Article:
American Indian and Christian Beliefs Blend at Michigan Church
By Paul R. Kopenkoskey
Religion News Service
GRAND RAPIDS, Mich. (RNS) Smoke wafts upward as the Rev. Mike Peters blows on the Knick-Knick, a sacred herbal blend of spearmint leaves, red willow bark, sage, sweet grass and bayberry bush.
"As the smoke goes up, the Creator's blessings go down," Peters says. A dozen people sitting in a circle listen as he prays.
"I pray for the healing of hearts," Peters says. "In the name of Jesus, we claim back our culture so we may glorify him again."
To Peters and other local American Indians who yearn to discover or reclaim their cultural and religious heritage, the 4 Fires Ministries service, or circle, can offer a bridge between Christian and Native American spirituality.
The burning of Knick-Knick, a centuries-old ritual, is a case in point. The smoldering herbs are believed to absorb prayers sent to the Great Spirit, or in 4 Fires' case, the Holy Spirit.
To the uninitiated who are accustomed to a Eurocentric model of worship, such rituals may be considered anathema to Christianity. Such a mindset is familiar to local First Nations people, many of whom were taught that blending their culture and Christianity is unchristian and
pagan, even satanic.
As a result, some consider Christianity a white man's religion, and practicing it means worshipping a white man's God.
Less than 4 percent of American Indians in the U.S. are Christian, according to Peters. "There's very few natives like myself," said Peters. "Some of it is because too many in the church are asking me to stay out of my culture, think like them, worship like them.
"They'll say how we do things is pagan and evil and yet, when I read my Bible, my culture is in the Bible."
Some American Indians recall stories of nails run through their ancestors' tongues to discourage speaking their native language, or the federal government once outlawing the beating of the drum and other religious practices.
Others, such as Phoebe Hall, 77, of Hopkins, Mich., recall classmates' taunts.
They mimicked the stereotypical warlike whoop, compared her appearance with Quaker Oats Co.'s Aunt Jemima and alleged her traditional ways were rooted in witchcraft. Something in Hall was resurrected when she connected to the 4 Fires circle. "Until Mike's teachings, I didn't know about my identity as a Native American," said Hall.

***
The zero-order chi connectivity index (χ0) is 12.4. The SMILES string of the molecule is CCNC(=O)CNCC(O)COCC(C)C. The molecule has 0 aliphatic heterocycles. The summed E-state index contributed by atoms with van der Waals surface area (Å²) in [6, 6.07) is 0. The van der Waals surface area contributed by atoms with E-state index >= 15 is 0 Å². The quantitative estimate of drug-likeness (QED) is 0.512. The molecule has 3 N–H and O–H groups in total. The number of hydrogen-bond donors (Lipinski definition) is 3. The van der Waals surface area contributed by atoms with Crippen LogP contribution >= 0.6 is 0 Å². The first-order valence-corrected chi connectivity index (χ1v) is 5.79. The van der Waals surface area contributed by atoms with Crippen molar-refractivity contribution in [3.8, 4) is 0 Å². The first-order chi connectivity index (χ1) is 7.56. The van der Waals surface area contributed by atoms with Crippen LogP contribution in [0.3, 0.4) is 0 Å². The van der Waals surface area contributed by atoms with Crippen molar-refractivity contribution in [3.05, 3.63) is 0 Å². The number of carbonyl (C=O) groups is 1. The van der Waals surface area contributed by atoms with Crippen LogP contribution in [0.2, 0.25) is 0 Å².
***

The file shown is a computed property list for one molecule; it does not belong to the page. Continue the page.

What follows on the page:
Peters understands. He, too, went on a quest 10 years ago after his father died. He started questioning if the spiritual ways of his ancestors were really all that incompatible with the Bible, or if there was a nexus between the two. What he discovered intrigued him.
Incense smoke, dance, the use of the drum, colorful garments -- "even the way some natives think" -- all match what the Bible condones as a viable way to honor and worship God.
"I started to see in God's word so much of my native culture," said Peters, 58, a member of the Odawa tribe and a third-generation minister.
"I started to see that the spiritual ways of my ancestors reflect what's in the Bible."
Peters founded 4 Fires in 2006 in an attempt to bridge two worlds -- the dominant Eurocentric culture and the wide assortment of American Indian beliefs.
An important element of 4 Fires is the Yashana Lodge that meets on Wednesdays in Grand Rapids. "Yashana" is Hebrew for "victory and freedom now." There, Native American sacred ways are activated in the lives of those who follow Jesus, said Peters.
In June, Peters and other American Indians were invited to be part of a merger of the World Alliance of Reformed Churches and the Reformed Ecumenical Council into the World Communion of Reformed Churches, which represents 80 million Christians from 108 countries, in nearly 230 denominations worldwide.
"I think in a real sense, it was an acknowledgment on our part that history is spotted and painful, and we wanted to come to some kind of terms with that, so that may lead to some kind of atonement," said Peter Borgdorff, immediate past president of the REC who now is a WCRC committee member.
"We are dealing with cultural genocide, and we wanted to find a meaningful way to that history and to the people that relate to that history," said Borgdorff. "We are talking about various options (with Peters and others), but it's too early to know what form that future relationship may take."
Peters, an ordained minister with Resurrection Life Church, an independent congregation in Grandville, dubbed his ministry 4 Fires to reflect the three nations that historically characterize Michigan: Odawa, Ojibwa and Potawatomi. The fourth "fire" is the Holy Spirit.
While he honors the traditional ways, Peters draws a line in what the rituals mean to followers of "Gitchi Manitou," the Algonquin name for Creator.
"There's no power in the ceremony," he said. "Like Communion, with the crackers and the grape juice, it represents a spiritual application. It's my faith that's speaking that prayer into fruition."
Luther Vonmiller said his service in the Marine Corps and Army brought him around the world, but he never crossed paths with his Blackfoot heritage. That changed when he found 4 Fires.
"It's taken the edge off of my loneliness because I can reconnect here with others under the banner of Jesus Christ," Vonmiller said. "This goes far beyond Indian nostalgia. The cross of Christ is over it all."
Paul R. Kopenkoskey writes for The Grand Rapids Press in Grand Rapids, Mich.